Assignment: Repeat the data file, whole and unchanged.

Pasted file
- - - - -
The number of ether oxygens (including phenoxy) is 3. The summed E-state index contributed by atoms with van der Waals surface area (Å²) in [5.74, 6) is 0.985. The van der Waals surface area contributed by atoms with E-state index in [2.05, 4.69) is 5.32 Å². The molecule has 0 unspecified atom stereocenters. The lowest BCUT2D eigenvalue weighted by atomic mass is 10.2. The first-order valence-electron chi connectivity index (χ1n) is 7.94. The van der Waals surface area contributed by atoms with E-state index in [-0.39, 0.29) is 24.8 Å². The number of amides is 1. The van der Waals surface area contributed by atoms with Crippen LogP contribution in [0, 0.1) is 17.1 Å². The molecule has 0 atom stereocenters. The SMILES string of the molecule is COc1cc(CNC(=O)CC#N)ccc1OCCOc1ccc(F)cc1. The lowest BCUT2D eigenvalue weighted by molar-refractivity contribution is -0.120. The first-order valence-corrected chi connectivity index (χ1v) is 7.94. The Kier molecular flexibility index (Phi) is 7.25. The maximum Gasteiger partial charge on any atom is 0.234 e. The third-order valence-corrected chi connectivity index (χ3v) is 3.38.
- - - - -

The number of ether oxygens (including phenoxy) is 3. The summed E-state index contributed by atoms with van der Waals surface area (Å²) in [5.74, 6) is 0.985. The van der Waals surface area contributed by atoms with E-state index in [2.05, 4.69) is 5.32 Å². The molecule has 0 unspecified atom stereocenters. The lowest BCUT2D eigenvalue weighted by atomic mass is 10.2. The first-order valence-electron chi connectivity index (χ1n) is 7.94. The van der Waals surface area contributed by atoms with E-state index in [-0.39, 0.29) is 24.8 Å². The number of amides is 1. The van der Waals surface area contributed by atoms with Crippen LogP contribution in [0, 0.1) is 17.1 Å². The molecule has 0 atom stereocenters. The SMILES string of the molecule is COc1cc(CNC(=O)CC#N)ccc1OCCOc1ccc(F)cc1. The lowest BCUT2D eigenvalue weighted by molar-refractivity contribution is -0.120. The first-order valence-corrected chi connectivity index (χ1v) is 7.94. The Kier molecular flexibility index (Phi) is 7.25. The maximum Gasteiger partial charge on any atom is 0.234 e. The third-order valence-corrected chi connectivity index (χ3v) is 3.38.